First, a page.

Jonah, in the St.-Omer Psalter
Medium: Ink and pigments on vellum
Probably first commissioned by a knight of the St Omer family of Mulbarton, Norfolk, c.1325, this psalter was decorated in two campaigns about seventy years apart. The original artists finished the paintings but only part of the decoration. In the early 15th century another artist finished most of it, resulting in combinations of 14th- and 15th-century styles on some pages. The 14th-century artists had left drawings for some of the decoration, which the later artist followed. Where there were no pre-existing drawings, the 15th-century artist modified the general system of the earlier designs and painted single figures or plants in the areas where the earlier artist would have put diminutive story-telling scenes. Humphrey, Duke of Gloucester, owned the manuscript in the 15th century and probably had the later work done. Modifying, updating or finishing a manuscript's decoration many years later was not at all uncommon at any period in the middle ages, rather like redecorating or remodelling a house.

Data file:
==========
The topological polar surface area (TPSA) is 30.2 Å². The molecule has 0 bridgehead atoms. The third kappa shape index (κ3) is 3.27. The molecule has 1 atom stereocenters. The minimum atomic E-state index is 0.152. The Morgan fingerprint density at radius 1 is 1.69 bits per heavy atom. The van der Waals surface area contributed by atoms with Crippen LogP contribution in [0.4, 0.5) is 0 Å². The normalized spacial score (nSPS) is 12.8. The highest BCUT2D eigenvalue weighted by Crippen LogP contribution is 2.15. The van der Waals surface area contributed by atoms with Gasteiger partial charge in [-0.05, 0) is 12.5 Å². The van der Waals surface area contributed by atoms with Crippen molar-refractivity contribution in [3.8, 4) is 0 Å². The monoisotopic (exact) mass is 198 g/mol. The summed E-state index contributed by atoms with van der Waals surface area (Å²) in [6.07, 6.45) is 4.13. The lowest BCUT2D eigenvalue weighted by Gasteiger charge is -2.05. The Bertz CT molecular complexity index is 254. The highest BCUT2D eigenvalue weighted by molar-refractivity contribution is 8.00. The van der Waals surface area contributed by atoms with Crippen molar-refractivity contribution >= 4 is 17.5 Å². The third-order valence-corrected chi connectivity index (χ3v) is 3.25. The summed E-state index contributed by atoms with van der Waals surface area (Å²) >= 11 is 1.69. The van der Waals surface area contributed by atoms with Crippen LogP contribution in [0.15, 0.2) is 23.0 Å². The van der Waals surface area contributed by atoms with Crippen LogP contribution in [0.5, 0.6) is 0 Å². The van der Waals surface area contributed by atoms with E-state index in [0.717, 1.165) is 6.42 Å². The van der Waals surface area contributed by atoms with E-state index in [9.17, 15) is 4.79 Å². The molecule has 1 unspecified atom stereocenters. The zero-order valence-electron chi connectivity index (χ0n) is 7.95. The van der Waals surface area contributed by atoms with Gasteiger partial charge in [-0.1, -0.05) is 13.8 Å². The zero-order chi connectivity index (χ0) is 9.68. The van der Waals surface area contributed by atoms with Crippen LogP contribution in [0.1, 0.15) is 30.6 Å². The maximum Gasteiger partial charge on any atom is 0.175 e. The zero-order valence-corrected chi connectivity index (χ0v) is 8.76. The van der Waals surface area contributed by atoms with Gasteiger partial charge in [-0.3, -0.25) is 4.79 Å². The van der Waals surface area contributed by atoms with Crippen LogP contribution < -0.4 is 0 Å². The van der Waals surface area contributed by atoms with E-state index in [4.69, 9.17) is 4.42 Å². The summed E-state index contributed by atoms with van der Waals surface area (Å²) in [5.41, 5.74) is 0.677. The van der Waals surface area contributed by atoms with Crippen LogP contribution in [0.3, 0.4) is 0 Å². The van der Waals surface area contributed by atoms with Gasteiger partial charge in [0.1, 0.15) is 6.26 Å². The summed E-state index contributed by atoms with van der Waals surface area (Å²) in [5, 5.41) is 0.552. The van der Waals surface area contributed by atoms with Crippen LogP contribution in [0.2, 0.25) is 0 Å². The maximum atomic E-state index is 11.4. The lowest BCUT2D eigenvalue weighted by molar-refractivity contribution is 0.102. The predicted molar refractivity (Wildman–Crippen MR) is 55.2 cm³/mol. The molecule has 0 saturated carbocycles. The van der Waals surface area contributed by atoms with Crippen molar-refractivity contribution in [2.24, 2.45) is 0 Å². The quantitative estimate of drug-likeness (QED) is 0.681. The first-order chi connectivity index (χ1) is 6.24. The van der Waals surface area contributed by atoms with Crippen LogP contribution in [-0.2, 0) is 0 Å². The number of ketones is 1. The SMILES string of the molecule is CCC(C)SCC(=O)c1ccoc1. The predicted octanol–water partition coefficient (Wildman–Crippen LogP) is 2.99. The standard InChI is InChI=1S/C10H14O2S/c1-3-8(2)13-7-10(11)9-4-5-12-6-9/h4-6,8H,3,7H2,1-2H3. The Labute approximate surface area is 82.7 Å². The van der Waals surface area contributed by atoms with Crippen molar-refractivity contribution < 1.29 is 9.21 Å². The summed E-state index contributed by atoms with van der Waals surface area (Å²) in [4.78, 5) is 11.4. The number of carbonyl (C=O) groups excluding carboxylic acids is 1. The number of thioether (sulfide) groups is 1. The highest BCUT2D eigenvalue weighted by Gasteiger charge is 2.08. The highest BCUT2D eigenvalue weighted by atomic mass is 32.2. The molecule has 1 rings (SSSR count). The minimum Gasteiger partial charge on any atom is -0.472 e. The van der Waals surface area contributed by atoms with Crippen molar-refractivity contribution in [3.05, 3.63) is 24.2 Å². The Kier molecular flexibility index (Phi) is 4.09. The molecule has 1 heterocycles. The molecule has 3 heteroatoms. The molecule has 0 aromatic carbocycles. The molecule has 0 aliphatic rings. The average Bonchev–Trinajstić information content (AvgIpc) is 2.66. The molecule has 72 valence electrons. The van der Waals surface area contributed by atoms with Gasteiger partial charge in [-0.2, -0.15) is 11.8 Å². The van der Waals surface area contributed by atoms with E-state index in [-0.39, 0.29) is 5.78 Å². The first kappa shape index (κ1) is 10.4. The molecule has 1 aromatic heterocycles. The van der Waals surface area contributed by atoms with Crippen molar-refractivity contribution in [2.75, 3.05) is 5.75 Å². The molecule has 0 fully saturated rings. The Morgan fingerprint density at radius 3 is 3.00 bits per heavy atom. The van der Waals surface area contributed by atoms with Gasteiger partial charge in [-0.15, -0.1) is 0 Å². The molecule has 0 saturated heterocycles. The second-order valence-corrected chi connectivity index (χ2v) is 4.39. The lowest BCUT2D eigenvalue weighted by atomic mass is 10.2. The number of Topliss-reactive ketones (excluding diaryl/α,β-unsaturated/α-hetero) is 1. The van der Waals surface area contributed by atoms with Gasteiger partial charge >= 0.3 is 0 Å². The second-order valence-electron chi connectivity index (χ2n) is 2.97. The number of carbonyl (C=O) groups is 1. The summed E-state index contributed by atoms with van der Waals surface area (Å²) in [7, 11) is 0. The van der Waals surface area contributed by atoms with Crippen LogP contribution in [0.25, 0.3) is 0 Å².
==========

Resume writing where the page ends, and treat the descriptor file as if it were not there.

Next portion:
One of the 14th-century artists painted the pictures of Jonah which decorate the first letter of Psalm 68 / 69 ("Save me, O God"). The small, circular pictures in the border have 14th-century scenes of Old Testament subjects. At the top, the ark of the covenant is taken into battle against the Philistines (1 Samuel 4). The following scenes show Saul, David and Solomon, ending with the building of Solomon's Temple.